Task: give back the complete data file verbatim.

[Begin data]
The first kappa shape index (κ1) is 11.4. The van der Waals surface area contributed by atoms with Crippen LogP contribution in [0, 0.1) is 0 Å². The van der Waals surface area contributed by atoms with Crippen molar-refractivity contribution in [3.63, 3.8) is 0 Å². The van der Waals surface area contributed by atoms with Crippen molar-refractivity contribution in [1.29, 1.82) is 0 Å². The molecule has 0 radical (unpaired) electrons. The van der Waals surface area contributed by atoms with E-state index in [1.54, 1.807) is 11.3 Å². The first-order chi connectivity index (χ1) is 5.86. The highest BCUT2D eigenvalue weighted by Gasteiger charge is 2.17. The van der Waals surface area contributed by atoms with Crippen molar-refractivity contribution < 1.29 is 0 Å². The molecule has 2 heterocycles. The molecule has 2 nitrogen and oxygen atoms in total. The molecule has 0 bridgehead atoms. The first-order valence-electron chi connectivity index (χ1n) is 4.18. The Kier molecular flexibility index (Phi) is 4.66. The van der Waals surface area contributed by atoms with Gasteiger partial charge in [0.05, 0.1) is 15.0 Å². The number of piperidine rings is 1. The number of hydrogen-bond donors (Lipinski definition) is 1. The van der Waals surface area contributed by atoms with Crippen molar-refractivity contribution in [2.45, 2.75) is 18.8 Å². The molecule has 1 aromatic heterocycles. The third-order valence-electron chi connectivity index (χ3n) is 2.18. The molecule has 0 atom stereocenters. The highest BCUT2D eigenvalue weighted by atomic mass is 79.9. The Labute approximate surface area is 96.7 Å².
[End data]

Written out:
The first kappa shape index (κ1) is 11.4. The van der Waals surface area contributed by atoms with Crippen LogP contribution in [0, 0.1) is 0 Å². The van der Waals surface area contributed by atoms with Crippen molar-refractivity contribution in [3.63, 3.8) is 0 Å². The van der Waals surface area contributed by atoms with Crippen molar-refractivity contribution in [1.29, 1.82) is 0 Å². The molecule has 0 radical (unpaired) electrons. The van der Waals surface area contributed by atoms with E-state index in [1.54, 1.807) is 11.3 Å². The first-order chi connectivity index (χ1) is 5.86. The highest BCUT2D eigenvalue weighted by Gasteiger charge is 2.17. The van der Waals surface area contributed by atoms with Crippen molar-refractivity contribution < 1.29 is 0 Å². The molecule has 2 heterocycles. The molecule has 2 nitrogen and oxygen atoms in total. The molecule has 0 bridgehead atoms. The first-order valence-electron chi connectivity index (χ1n) is 4.18. The Kier molecular flexibility index (Phi) is 4.66. The van der Waals surface area contributed by atoms with Gasteiger partial charge in [0.05, 0.1) is 15.0 Å². The number of piperidine rings is 1. The number of hydrogen-bond donors (Lipinski definition) is 1. The van der Waals surface area contributed by atoms with Crippen molar-refractivity contribution in [2.45, 2.75) is 18.8 Å². The molecule has 1 aromatic heterocycles. The third-order valence-electron chi connectivity index (χ3n) is 2.18. The molecule has 0 atom stereocenters. The highest BCUT2D eigenvalue weighted by atomic mass is 79.9. The Labute approximate surface area is 96.7 Å².